In addition, the creation of a stormwater authority may provide the municipality an opportunity to monetize its existing stormwater assets to pay for costs associated with the new permitting requirements. A stormwater authority may be formed as either a financing or operating authority. The creating municipality could sell or lease the assets to the created stormwater authority in exchange for an upfront or annual payment (the authority would finance the acquisition through debt). The revenues generated in the transaction would be used by the municipality to finance necessary upgrades or equipment purchases required by DEP, and the authority would repay the debt incurred through fees generated from its management of the stormwater facilities on behalf of the municipality.
While the Municipality Authorities Act expressly authorizes stormwater authorities to assess fees for services performed, it is silent regarding the structure of the fees, providing only that “reasonable and uniform rates may be based in whole or in part on property characteristics, which may include installation and maintenance of best management practices approved and inspected by the authority.” The Pennsylvania General Assembly is currently considering legislation (House Bill 1325) that would provide additional guidelines for the structure of stormwater fees; however, this bill has not yet been enacted into law.
Certain Pennsylvania municipalities, such as the cities of Philadelphia and Lebanon, have already developed stormwater fees that may be consulted for guidance. By way of example, in Philadelphia, stormwater fees are based on the square footage of a property and the amount of impervious area at the property. Fees are higher for properties covered in asphalt than for properties covered in vegetation, because asphalt property generally causes more stormwater runoff and negative impacts to water quality. Residents may also receive credit against their assessed fee by taking certain actions to reduce runoff, e.g. by installing rain gardens, rain barrels, etc. A stormwater fee structured in this manner may facilitate goodwill among residents who observe that their fee is based on equitable factors.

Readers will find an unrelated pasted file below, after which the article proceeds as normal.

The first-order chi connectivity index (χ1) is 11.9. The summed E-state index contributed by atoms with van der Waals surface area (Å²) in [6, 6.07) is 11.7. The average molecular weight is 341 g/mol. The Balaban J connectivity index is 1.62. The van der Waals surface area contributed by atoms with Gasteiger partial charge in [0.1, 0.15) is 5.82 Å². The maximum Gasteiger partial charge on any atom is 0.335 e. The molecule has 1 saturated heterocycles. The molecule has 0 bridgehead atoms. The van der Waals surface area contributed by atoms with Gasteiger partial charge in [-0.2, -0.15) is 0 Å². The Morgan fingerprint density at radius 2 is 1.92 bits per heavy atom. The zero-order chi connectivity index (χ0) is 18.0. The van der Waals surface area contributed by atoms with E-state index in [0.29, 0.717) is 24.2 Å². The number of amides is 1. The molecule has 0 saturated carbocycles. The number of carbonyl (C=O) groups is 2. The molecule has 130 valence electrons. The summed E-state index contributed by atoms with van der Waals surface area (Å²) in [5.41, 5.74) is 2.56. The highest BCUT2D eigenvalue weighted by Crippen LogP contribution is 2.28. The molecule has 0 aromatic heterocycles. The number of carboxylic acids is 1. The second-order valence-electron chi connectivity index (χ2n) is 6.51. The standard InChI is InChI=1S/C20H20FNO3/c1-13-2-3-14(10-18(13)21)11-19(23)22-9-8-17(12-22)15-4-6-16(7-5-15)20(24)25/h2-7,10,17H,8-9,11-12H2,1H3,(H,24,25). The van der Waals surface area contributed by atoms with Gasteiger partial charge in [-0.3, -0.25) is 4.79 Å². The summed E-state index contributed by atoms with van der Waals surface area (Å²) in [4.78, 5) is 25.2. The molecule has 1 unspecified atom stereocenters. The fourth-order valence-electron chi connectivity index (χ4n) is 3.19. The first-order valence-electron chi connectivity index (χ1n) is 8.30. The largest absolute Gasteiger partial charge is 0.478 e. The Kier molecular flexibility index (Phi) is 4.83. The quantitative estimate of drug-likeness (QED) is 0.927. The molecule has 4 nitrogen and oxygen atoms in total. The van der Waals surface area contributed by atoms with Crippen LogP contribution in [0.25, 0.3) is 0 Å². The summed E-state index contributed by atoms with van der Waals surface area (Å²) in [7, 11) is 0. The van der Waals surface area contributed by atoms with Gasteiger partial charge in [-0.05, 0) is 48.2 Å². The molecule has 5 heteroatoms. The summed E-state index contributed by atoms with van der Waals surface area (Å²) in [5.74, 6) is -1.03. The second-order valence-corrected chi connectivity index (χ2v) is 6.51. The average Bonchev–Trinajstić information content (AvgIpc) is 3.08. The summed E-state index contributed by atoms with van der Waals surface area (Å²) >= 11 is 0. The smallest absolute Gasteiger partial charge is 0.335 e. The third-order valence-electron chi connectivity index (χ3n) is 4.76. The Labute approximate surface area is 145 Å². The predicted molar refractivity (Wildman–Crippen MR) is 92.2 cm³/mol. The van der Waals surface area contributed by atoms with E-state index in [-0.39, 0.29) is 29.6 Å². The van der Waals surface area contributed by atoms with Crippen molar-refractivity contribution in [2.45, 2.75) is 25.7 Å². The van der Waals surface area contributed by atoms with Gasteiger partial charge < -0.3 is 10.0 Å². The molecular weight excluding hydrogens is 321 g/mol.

By the end of 2016, DEP plans to finalize its new MS4 permits, and municipalities throughout the Commonwealth will have less than a year to develop methodologies for meeting new pollutant load reduction targets, upgrading their stormwater systems, and installing new BMPs, all while developing a strategy for addressing the costs of these changes. The stormwater authority offers an appealing and viable solution for municipalities to address these increasingly complex MS4 permitting requirements. Municipal officials should start their planning now to ensure compliance when the new permitting requirements become effective.
Teresa K. Schmittberger and Timothy J. Horstmann are attorneys with the law firm of McNees Wallace & Nurick LLC. Teresa practices in the firm’s Environmental Law and Toxic Tort Group and its Energy, Communications, and Utility Law Group. Tim practices in the firm’s Financial Services and Public Finance Group and its Public Sector Group. They regularly advise municipal clients on issues related to water, wastewater and stormwater facilities.